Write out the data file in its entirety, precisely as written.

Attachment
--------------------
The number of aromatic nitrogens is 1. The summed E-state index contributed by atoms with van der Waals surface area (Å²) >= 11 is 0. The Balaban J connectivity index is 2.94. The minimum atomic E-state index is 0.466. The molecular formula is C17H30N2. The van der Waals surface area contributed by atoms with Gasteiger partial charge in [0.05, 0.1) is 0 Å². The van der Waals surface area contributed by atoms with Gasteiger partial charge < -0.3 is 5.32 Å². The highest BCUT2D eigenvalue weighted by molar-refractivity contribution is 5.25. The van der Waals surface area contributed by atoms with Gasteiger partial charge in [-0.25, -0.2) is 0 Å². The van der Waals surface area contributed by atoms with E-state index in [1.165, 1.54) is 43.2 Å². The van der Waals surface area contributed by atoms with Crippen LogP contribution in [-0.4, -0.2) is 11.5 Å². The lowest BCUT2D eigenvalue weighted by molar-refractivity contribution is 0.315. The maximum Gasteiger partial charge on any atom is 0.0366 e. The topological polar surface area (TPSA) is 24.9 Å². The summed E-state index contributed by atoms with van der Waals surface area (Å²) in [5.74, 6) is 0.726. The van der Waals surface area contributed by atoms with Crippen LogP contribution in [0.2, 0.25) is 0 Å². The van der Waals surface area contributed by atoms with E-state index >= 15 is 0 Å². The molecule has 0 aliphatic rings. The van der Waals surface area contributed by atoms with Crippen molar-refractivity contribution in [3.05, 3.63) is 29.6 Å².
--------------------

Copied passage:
The number of aromatic nitrogens is 1. The summed E-state index contributed by atoms with van der Waals surface area (Å²) >= 11 is 0. The Balaban J connectivity index is 2.94. The minimum atomic E-state index is 0.466. The molecular formula is C17H30N2. The van der Waals surface area contributed by atoms with Gasteiger partial charge in [0.05, 0.1) is 0 Å². The van der Waals surface area contributed by atoms with Gasteiger partial charge < -0.3 is 5.32 Å². The highest BCUT2D eigenvalue weighted by molar-refractivity contribution is 5.25. The van der Waals surface area contributed by atoms with Gasteiger partial charge in [-0.25, -0.2) is 0 Å². The van der Waals surface area contributed by atoms with E-state index in [1.165, 1.54) is 43.2 Å². The van der Waals surface area contributed by atoms with Crippen LogP contribution in [-0.4, -0.2) is 11.5 Å². The lowest BCUT2D eigenvalue weighted by molar-refractivity contribution is 0.315. The maximum Gasteiger partial charge on any atom is 0.0366 e. The topological polar surface area (TPSA) is 24.9 Å². The summed E-state index contributed by atoms with van der Waals surface area (Å²) in [5.74, 6) is 0.726. The van der Waals surface area contributed by atoms with Crippen LogP contribution in [0.2, 0.25) is 0 Å². The van der Waals surface area contributed by atoms with E-state index >= 15 is 0 Å². The molecule has 0 aliphatic rings. The van der Waals surface area contributed by atoms with Crippen molar-refractivity contribution in [3.05, 3.63) is 29.6 Å².